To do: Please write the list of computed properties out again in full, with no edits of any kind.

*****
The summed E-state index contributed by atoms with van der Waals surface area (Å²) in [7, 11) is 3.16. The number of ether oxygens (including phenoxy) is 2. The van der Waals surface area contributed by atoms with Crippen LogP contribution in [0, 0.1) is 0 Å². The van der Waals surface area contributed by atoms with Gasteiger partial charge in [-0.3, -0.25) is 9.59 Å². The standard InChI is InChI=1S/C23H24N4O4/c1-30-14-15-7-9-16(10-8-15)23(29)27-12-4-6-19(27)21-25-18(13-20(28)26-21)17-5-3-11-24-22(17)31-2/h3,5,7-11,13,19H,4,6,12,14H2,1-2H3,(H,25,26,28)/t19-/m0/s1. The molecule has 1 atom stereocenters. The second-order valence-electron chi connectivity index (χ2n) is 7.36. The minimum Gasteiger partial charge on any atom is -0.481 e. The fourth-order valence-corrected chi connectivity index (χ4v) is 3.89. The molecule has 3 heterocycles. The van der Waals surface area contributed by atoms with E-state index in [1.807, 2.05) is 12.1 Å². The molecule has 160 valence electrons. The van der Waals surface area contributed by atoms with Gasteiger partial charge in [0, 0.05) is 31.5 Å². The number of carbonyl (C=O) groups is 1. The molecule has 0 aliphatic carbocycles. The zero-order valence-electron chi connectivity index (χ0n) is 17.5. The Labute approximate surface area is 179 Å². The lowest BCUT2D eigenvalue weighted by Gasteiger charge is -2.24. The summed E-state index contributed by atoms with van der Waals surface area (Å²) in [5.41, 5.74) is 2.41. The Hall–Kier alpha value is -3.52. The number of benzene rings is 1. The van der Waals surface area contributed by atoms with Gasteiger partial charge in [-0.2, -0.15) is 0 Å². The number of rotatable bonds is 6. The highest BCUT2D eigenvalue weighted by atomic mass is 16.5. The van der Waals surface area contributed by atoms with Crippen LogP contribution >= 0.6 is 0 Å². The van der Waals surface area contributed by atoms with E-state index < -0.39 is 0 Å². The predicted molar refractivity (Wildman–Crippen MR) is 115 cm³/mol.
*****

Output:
The summed E-state index contributed by atoms with van der Waals surface area (Å²) in [7, 11) is 3.16. The number of ether oxygens (including phenoxy) is 2. The van der Waals surface area contributed by atoms with Crippen LogP contribution in [0, 0.1) is 0 Å². The van der Waals surface area contributed by atoms with Gasteiger partial charge in [-0.3, -0.25) is 9.59 Å². The standard InChI is InChI=1S/C23H24N4O4/c1-30-14-15-7-9-16(10-8-15)23(29)27-12-4-6-19(27)21-25-18(13-20(28)26-21)17-5-3-11-24-22(17)31-2/h3,5,7-11,13,19H,4,6,12,14H2,1-2H3,(H,25,26,28)/t19-/m0/s1. The molecule has 1 atom stereocenters. The second-order valence-electron chi connectivity index (χ2n) is 7.36. The minimum Gasteiger partial charge on any atom is -0.481 e. The fourth-order valence-corrected chi connectivity index (χ4v) is 3.89. The molecule has 3 heterocycles. The van der Waals surface area contributed by atoms with E-state index in [1.807, 2.05) is 12.1 Å². The molecule has 160 valence electrons. The van der Waals surface area contributed by atoms with Gasteiger partial charge in [0, 0.05) is 31.5 Å². The number of carbonyl (C=O) groups is 1. The molecule has 0 aliphatic carbocycles. The zero-order valence-electron chi connectivity index (χ0n) is 17.5. The Labute approximate surface area is 179 Å². The lowest BCUT2D eigenvalue weighted by Gasteiger charge is -2.24. The summed E-state index contributed by atoms with van der Waals surface area (Å²) in [5.41, 5.74) is 2.41. The Hall–Kier alpha value is -3.52. The number of benzene rings is 1. The van der Waals surface area contributed by atoms with Gasteiger partial charge in [-0.2, -0.15) is 0 Å². The number of rotatable bonds is 6. The highest BCUT2D eigenvalue weighted by atomic mass is 16.5. The van der Waals surface area contributed by atoms with Crippen LogP contribution >= 0.6 is 0 Å². The van der Waals surface area contributed by atoms with E-state index < -0.39 is 0 Å². The predicted molar refractivity (Wildman–Crippen MR) is 115 cm³/mol.